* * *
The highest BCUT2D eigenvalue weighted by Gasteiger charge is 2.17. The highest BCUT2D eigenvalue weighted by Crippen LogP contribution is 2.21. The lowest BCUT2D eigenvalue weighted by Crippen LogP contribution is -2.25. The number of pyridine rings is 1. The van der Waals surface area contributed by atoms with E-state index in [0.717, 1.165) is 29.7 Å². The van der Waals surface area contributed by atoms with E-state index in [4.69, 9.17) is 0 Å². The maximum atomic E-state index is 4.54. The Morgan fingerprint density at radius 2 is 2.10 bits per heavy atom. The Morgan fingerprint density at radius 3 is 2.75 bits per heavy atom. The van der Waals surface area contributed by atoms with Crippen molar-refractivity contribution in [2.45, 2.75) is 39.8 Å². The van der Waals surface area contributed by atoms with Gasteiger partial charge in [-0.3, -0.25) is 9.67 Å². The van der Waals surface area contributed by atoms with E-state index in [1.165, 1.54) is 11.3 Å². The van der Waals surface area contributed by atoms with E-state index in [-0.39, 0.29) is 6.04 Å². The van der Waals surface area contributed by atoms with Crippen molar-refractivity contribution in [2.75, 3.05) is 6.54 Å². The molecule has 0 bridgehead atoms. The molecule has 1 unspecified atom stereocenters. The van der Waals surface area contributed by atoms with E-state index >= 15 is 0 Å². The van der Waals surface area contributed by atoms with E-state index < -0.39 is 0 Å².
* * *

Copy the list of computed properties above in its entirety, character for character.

The highest BCUT2D eigenvalue weighted by Gasteiger charge is 2.17. The highest BCUT2D eigenvalue weighted by Crippen LogP contribution is 2.21. The lowest BCUT2D eigenvalue weighted by Crippen LogP contribution is -2.25. The number of pyridine rings is 1. The van der Waals surface area contributed by atoms with E-state index in [0.717, 1.165) is 29.7 Å². The van der Waals surface area contributed by atoms with E-state index in [4.69, 9.17) is 0 Å². The maximum atomic E-state index is 4.54. The Morgan fingerprint density at radius 2 is 2.10 bits per heavy atom. The Morgan fingerprint density at radius 3 is 2.75 bits per heavy atom. The van der Waals surface area contributed by atoms with Crippen molar-refractivity contribution in [2.45, 2.75) is 39.8 Å². The van der Waals surface area contributed by atoms with Gasteiger partial charge in [-0.3, -0.25) is 9.67 Å². The van der Waals surface area contributed by atoms with E-state index in [1.165, 1.54) is 11.3 Å². The van der Waals surface area contributed by atoms with E-state index in [-0.39, 0.29) is 6.04 Å². The van der Waals surface area contributed by atoms with Crippen molar-refractivity contribution in [2.75, 3.05) is 6.54 Å². The molecule has 0 bridgehead atoms. The molecule has 1 unspecified atom stereocenters. The van der Waals surface area contributed by atoms with E-state index >= 15 is 0 Å². The van der Waals surface area contributed by atoms with E-state index < -0.39 is 0 Å².